Fierce is a PERL script that quickly scans domains, usually in just a few minutes assuming there is no network lag. First it queries your DNS for the DNS servers of the target. It will then switch to using the target’s DNS server. Fierce then attempts to dump the Start of Authority records for the domain if that DNS server is misconfigured. Start of Authority records are a type of resource that indicates basic properties of the domain and the zone that the domain is in. The dump of the SOA record will more than likely fail so Fierce will then attempt to “guess” names that are common amongst different companies. The “guessing” process uses a list of names that the creators of Fierce have seen in the field of action and just in the wild. Next, if it finds anything on any IP address it will scan up and down a set amount (default 5) looking for anything else with the same domain names using reverse lookups. If it finds anything on any of those IPs it will recursively scan until it doesn’t find any more. This forms a looping process and the bigger domain ultimately grants a bigger return.
Fierce Domain Scan is simple to use. The most generic command you can supply is:
perl fierce.pl –dns google.com
This command will then connect to Google’s DNS servers and begin enumeration. For those who like to generate a report the command:
perl fierce.pl –dns google.com –file google.txt
Will pipe all of the output into a text file. Try this tool out and tell us what you think!
Next-Gen! APT! Cloud! Big Data! - Sorry, had to do it If you haven’t already, now’s the time to come out and say it. Whether it was Russia, Nigeria, or the ever-so-popular China, everyone is crying APT.
So, about a week ago, Mandiant came out with their report for the NY Times on APT1 packed with evidence of China committing corporate espionage. Which is all well and good, except now the media has picked it up and is all “Holy $@^%#!!! The Chinese are stealing our secret sauce!” That’s right, they are. And so is the US. And Russia. And Israel. And every other country…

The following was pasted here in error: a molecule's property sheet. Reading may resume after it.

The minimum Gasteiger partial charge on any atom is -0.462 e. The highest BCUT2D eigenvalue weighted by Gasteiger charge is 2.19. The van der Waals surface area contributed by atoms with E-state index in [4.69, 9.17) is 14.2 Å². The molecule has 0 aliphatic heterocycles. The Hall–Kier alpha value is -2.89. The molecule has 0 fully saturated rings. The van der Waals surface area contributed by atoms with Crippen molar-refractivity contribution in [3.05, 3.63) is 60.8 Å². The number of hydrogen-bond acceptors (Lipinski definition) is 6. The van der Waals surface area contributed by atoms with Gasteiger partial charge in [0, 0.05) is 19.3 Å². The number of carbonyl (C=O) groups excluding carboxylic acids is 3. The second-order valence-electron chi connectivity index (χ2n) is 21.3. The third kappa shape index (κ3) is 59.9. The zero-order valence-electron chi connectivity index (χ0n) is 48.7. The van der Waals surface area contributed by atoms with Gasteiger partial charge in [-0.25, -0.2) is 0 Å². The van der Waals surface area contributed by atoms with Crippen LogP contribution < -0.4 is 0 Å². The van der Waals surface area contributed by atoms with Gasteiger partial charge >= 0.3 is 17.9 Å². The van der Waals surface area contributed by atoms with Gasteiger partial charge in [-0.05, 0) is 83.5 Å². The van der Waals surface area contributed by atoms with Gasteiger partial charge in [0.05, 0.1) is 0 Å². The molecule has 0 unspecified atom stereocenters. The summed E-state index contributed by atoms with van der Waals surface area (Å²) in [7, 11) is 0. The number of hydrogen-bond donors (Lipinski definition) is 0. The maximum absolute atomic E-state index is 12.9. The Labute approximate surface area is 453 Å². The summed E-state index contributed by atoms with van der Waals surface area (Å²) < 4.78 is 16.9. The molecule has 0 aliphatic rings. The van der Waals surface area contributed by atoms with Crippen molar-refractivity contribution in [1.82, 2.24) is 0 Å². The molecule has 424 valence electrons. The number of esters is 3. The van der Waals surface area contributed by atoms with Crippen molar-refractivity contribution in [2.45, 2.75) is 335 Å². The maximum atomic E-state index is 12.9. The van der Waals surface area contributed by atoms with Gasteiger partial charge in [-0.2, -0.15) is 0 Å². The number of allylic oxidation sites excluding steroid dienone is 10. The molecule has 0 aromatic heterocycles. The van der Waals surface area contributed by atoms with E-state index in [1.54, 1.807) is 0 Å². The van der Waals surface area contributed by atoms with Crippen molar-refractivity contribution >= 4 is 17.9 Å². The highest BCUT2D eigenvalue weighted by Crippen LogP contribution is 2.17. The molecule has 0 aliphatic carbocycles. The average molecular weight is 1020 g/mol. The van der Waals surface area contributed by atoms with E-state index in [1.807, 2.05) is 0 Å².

Again, this isn’t a bash on Mandiant, more so the media and those who’ve apparently had their head stuck in the sand for the past few decades. The real issue, which was discussed on the recent Cloak & Swagger podcast(which is a pretty good show, I recommend a listen), is that when a nation state is involved, a lot of people wait for the government to respond before they act. Why? Look at how you were popped. SQLi? Phishing? Still running critical assets on Windows 2000? You can do something about this without the government stepping in!
To keep this short, here’s the main take-away: Cover the basics before focusing on attribution. Does it really matter whether it was Russia or China or the kid down the street that popped you with default credentials? Don’t get me wrong, knowing your attacker is incredibly useful information at a certain level. However, if you’re an organization without a patch policy, knowing for certain(which is another issue itself) that the person firing exploits off your system lives in China isn’t going to do all that much for you.
Here’s a very interesting presentation on the HTA-W23 ransomware with the F-secure folks who reverse engineer it. In a nutshell, this code encrypts your files and kindly offers you a way to pay by credit card to decrypt your data.
Times have changed since the days of dial up modem and single hardwired internet connected computers in the home. Tablets, phones, media devices, internet tv devices, laptop, netbooks, appliances… there’s a lot happening on the home network. While it’s easy to do a quick audit of ip’s or mac addresses, are you aware of all the open ports? Even better, are you aware of all the vulnerabilities that may be lingering with each device?
Nessus vulnerability scanner is a great tool (free for home use) to really have an idea of what’s going on. It will provide an in-depth report of not only what’s on your network but what vulnerabilities exist. It will even rate each item it identifies so you can prioritize your efforts based on the severity.
Repurpose that old desktop in the basement collecting dust and create yourself a spiffy security box.
So, yes, we’re gonna clean this place up a bit and make it more practical and useful for everyone. No more forums or shoutbox. This will hopefully cut down on clutter and help us stick to pure, quality content. We’ll be sticking to a blog, posting articles on what we find interesting whether it’s opinions or tech articles. Also, if you’d like to hang out, you can find us in #Group51 on Freenode